Subject: I have found a CD that I think you would enjoy
The Salesman and Bernadette
Genres: Alternative Rock, Folk, Pop, Rock
This album comes on with a quiet grace, gradually unwinds, then sidles into your heart with a kind of mournful soulfulness. Vic Chesnutt's sweet and croony vocals hover delicately above the ethereal and sparse instrumentat... more »
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Amazon.com's Best of 1998
This album comes on with a quiet grace, gradually unwinds, then sidles into your heart with a kind of mournful soulfulness. Vic Chesnutt's sweet and croony vocals hover delicately above the ethereal and sparse instrumentation provided by the Lambchop collective to tell the story of a sad and tender misbegotten romance. It has to be heard to be believed, and, along with Richard Buckner's Since and Jeff Buckley's Sketches (For My Sweetheart the Drunk), The Salesman and Bernadette stands among the most emotionally powerful albums of the year. --Tod Nelson
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Bryan | Colorado | 10/25/2001
(4 out of 5 stars)
"Athens, GA is one of those southern artsy/fartsy cities that is a creative well of talent. It has that art house aura that draws attention from, but still protects against, the guardians of morals that inhabit the bible belt that runs through the south and the midwest. Vic Chestnut might have ended up as a wheelchair bound, bible thumper spouting hellfire and brimstone, but instead we get a man who can play a convincing role as a contemplative drunk that can pen a damn good song.The Salesman and Bernadette is Vic Chestnut's sixth album. Lambchop is the backing band on this album. The collaboration is similar to the one Chestnut did on the album Nine High a Pallet, which involved Chestnut and members of the bands Widespread Panic and Cracker. Lambchop is an indie band out of Nashville that plays everything from country to the avant-garde.If you are familiar with Vic Chestnut's other work then I can say this is one of his more upbeat albums. If you're not familiar with Chestnut's work let me just say it is a somber album with upbeat moments. Think Faulkner... Tennessee Williams... Lush greenery thriving in humidity under weeping willows. Think of plantations past their prime and southern cities grappling with their heritage and changing times. Think bourbon and the occasional Valium."
Who is this guy?
Bt | Parts unknown | 11/04/2000
(5 out of 5 stars)
"I First Heard This Disc About 6 Months Ago, I Just Had Read About Vic, Never Heard Him, But This Guy Opened A Whole New World Of Music For Me,His World. Sure I'm A Tom Waite Fan, But Mostly I'm A Folk,Country,Rock Fan And I've Never Heard Anything Quite Like This. Totally Original Style. Since Then I've Bought All His Music,Twice, Just In Case I Break One Or They Go Out Of Print."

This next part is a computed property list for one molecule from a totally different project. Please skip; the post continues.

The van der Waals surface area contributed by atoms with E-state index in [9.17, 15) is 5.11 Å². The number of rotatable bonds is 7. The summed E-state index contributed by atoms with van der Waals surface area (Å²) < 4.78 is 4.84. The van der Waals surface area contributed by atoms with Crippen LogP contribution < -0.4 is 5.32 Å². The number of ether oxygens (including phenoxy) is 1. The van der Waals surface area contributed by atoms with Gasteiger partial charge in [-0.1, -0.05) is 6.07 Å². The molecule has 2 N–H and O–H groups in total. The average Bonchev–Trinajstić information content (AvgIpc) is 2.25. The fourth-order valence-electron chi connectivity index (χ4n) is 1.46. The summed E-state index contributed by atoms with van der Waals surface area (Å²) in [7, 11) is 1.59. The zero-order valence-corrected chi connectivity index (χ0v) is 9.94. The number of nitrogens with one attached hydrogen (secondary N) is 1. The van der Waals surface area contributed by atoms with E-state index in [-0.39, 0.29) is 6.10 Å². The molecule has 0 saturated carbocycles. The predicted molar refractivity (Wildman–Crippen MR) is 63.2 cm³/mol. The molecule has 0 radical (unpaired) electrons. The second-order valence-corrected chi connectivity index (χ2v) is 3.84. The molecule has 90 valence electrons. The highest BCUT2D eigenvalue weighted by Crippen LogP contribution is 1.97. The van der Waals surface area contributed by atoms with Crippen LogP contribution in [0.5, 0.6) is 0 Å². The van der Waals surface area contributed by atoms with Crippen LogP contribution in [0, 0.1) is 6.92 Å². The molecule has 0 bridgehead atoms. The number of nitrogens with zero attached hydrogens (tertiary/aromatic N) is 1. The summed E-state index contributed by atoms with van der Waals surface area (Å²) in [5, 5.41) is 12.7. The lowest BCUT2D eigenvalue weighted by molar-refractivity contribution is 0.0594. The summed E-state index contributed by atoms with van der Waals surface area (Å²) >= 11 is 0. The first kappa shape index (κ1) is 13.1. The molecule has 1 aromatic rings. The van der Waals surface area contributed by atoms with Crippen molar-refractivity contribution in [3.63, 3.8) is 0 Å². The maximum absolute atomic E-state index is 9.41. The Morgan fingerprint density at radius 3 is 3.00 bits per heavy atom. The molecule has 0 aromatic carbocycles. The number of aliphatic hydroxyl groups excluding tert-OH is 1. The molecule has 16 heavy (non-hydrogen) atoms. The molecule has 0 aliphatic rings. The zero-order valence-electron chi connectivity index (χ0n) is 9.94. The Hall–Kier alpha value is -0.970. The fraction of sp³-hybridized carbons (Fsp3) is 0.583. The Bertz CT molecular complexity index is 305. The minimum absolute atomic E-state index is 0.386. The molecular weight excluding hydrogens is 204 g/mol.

You Can Hear Vic Chesnutt's Soul at Work...
Darl West | New York | 08/08/2007
(5 out of 5 stars)
"I discovered this cd at my local library 3 years ago. I remember it stood out on the shelves with its title that reminded me of Arthur Miller's "Death of a Salesman" and its interesting cover art. I thought it was worth a shot but didn't believe it would prove to be any good because I had never heard of Vic Chesnutt before, plus as you probably already know, there's tons of crap in the music section of public libraries all across the country. Well, I was wrong about this cd. "The Salesman and Bernadette" is a gem, truly a rare find. Let's see if I can explain the sound: It's kind of folk, early blues (like Bessie Smith early), a bit Mazzy Star-ish in mood; for the most part (though there are other musical accompaniments), it's the sound of one man and his guitar on a cold night with a bottle of booze on the table nearby drowning his sorrows in song and solitude, slurring the words every now and then with the guitar chords running into each other -though there are often moments when the sound is so clear that I swear you can hear into Vic Chesnutt's soul and the stars too. This is a very personal-sounding album, like any of Elliott Smith's, and with the vocal expressivity of early blues records but with a very contemporary sound: a good analogy would be, Vic Chesnutt is to Blues as Amy Winehouse is to jazz: Definitely unique. You won't find another artist like Vic Chesnutt and if you've never heard of him before (and you like Mazzy Star, Elliott Smith, old blues records and you're tired of hearing all that crap that comes out of the radio, then I suggest you start with this album. This is my favorite from Vic Chesnutt and I love every song, especially "Square Room," "Maiden" and "Bernadette and Her Crowd." This is the kind of album that you listen to when you're by yourself at home, writing, drawing or painting or just sitting back and sorting through the turmoil of your own life. This is not car music."